Apocalypse, Wow: Inside Talking Heads' FEAR OF MUSIC

Wednesday, August 4, 2021

For Talking Heads, it was a predicament that no one could have predicted. After the band's cover of Al Green's "Take Me to the River" crashed the top 40 to peak at #26 on the Hot 100, David Byrne and company found themselves performing for Dick Clark on TV show institution, American Bandstand. Getting so close to pop stardom found the group eager to buck convention and head into an entirely different direction.

"Sometimes people from radio stations tell us we should sound more like the Cars," drummer Chris Frantz told CREEM magazine in October 1979. "These dumb FM radio people say, 'You guys are great, but you should get smart like The Cars and use (producer) Roy Thomas Baker.' At that point we get up and leave."

Instead, they reconvened with Brian Eno for a second time and crafted a paranoid classic that looked at bicentennial America through a dystopian lens. The album's themes of isolation, dread, and impending doom offered a terrifying look at surviving in a collapsed society. The mood was encapsulated in the album's lead single, "Life During Wartime." Bryne broke down his grim view of America's future to NME in 1979:

"There will be chronic food shortages and gas shortages and people will live in hovels. Paradoxically, they'll be surrounded by computers the size of wrist watches. Calculators will be cheap. It'll be as easy to hook up your computer with a central television bank as it is to get the week's groceries. I think we'll be cushioned by amazing technological development and sitting on Salvation Army furniture. Everything else will be crumbling. Government surveillance becomes inevitable because there's this dilemma when you have an increase in information storage. A lot of it is for your convenience - but as more information gets on file, it's bound to be misused."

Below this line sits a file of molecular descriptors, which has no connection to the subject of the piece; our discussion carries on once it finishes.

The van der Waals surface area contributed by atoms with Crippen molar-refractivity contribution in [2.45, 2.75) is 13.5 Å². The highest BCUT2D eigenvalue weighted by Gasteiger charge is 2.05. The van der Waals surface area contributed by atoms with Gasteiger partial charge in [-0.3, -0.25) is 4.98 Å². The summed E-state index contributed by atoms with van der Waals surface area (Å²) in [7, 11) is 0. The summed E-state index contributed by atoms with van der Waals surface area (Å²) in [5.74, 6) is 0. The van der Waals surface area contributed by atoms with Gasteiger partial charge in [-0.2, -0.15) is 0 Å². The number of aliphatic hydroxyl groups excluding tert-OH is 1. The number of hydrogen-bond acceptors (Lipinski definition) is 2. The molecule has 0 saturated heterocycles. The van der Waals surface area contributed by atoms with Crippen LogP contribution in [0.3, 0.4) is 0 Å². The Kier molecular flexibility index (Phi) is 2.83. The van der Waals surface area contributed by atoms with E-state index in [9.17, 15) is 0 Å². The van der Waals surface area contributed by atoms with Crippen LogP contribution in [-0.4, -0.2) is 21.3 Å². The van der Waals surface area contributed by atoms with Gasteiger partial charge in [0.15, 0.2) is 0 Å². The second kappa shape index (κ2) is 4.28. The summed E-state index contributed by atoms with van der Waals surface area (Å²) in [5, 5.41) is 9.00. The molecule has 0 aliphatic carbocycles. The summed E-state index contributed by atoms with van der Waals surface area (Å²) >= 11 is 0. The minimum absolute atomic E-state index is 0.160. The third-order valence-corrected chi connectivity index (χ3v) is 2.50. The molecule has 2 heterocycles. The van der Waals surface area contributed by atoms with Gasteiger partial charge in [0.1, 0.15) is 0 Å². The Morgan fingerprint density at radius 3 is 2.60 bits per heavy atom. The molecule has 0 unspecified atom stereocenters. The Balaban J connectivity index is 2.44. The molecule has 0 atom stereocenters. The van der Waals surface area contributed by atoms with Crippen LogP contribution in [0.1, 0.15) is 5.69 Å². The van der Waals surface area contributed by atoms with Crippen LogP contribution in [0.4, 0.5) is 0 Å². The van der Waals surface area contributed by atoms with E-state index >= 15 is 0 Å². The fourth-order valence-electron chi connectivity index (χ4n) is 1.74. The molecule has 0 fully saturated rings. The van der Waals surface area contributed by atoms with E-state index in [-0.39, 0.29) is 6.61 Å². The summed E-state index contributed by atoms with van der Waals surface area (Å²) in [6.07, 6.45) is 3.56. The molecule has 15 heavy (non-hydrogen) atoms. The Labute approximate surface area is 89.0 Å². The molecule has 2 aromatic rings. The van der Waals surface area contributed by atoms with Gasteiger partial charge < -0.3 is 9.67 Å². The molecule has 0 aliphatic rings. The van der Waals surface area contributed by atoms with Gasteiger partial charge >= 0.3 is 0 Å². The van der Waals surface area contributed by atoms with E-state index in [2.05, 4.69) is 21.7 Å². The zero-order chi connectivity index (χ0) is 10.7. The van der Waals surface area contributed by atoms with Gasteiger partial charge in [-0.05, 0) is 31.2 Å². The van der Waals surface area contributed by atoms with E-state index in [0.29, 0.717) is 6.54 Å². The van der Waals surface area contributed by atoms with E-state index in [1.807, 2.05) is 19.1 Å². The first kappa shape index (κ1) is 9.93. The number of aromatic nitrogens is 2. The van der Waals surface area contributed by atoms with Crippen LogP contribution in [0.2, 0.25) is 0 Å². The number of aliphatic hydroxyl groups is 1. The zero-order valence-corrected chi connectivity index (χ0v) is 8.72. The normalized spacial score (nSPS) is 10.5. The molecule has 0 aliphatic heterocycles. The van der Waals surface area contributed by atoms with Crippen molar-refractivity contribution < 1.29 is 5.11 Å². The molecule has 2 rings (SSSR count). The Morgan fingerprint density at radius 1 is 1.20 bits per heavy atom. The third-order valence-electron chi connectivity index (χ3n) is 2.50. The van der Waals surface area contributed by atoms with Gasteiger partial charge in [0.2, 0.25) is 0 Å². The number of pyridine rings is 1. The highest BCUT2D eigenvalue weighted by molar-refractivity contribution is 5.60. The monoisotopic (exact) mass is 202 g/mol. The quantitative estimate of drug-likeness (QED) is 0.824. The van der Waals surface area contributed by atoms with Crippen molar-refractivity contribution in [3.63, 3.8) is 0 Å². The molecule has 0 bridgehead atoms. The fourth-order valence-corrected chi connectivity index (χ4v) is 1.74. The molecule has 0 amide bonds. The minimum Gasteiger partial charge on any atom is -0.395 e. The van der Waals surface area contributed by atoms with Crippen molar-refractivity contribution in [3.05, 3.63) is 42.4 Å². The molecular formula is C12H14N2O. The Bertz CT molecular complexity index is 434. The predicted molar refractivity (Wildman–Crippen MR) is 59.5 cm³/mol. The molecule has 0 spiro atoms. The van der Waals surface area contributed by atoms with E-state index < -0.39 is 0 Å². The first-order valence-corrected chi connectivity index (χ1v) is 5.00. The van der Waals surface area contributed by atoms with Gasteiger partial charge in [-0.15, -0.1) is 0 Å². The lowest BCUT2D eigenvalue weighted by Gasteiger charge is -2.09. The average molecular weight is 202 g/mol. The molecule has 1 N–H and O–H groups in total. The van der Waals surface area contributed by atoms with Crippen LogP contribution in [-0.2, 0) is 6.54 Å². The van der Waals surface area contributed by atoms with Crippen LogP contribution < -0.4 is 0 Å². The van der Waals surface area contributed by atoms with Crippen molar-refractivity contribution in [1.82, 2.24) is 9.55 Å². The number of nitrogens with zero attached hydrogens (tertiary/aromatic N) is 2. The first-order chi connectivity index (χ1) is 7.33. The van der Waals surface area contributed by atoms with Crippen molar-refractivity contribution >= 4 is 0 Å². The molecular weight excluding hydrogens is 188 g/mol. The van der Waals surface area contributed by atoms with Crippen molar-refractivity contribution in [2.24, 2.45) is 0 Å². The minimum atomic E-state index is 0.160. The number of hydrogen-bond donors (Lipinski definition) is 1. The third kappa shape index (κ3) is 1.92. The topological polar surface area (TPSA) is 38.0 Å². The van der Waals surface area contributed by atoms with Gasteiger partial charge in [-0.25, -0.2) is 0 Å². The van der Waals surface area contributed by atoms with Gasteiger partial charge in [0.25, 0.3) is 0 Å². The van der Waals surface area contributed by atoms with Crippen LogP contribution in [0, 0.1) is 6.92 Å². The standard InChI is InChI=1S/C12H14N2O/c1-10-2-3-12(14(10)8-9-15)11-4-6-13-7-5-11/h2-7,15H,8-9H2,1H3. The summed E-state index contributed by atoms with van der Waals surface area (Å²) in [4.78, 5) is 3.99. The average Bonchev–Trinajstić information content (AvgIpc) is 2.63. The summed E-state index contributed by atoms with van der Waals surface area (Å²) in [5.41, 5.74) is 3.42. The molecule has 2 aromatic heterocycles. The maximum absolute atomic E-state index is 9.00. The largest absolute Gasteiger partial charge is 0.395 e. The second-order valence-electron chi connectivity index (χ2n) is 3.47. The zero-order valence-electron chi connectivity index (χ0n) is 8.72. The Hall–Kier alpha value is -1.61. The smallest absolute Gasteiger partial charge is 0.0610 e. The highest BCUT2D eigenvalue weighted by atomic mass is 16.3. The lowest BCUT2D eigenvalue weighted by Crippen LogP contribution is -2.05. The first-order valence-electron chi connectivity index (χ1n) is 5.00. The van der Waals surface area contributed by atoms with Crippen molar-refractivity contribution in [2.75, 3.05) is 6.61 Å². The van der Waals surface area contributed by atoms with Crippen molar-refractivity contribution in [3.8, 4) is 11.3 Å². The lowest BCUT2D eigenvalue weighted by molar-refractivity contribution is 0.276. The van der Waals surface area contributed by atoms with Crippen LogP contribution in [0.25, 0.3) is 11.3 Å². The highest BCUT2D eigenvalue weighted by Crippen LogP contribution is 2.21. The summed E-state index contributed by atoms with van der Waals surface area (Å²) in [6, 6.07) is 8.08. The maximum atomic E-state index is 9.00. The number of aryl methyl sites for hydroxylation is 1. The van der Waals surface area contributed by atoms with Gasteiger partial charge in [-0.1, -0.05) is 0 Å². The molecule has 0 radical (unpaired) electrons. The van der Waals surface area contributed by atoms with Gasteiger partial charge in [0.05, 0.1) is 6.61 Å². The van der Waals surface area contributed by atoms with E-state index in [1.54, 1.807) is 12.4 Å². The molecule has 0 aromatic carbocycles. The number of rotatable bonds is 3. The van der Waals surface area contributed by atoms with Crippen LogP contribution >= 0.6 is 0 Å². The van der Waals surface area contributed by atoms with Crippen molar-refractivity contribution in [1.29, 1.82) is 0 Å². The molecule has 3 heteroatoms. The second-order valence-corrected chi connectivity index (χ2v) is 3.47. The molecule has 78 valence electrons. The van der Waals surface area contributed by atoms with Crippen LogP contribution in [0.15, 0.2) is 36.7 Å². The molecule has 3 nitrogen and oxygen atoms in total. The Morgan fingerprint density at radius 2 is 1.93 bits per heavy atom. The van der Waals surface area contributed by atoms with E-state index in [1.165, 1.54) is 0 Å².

The record's second single, "I Zimbra," featured Robert Fripp on guitar and set the stage for the band's following full-length, Remain in Light. Third single "Cities" came with echoes of "Life During Wartime," as Bryne contemplated various places to dwell during the album's dystopian times.

Released August 3, 1979, Fear of Music was a critical and commercial breakthrough; critics positioned the LP near or at the top of prestigious editorial polls, while the record climbed all the way to #21 on the Billboard 200 for the week of November 3, 1979. The #1 album in America that week: the Eagles' The Long Run.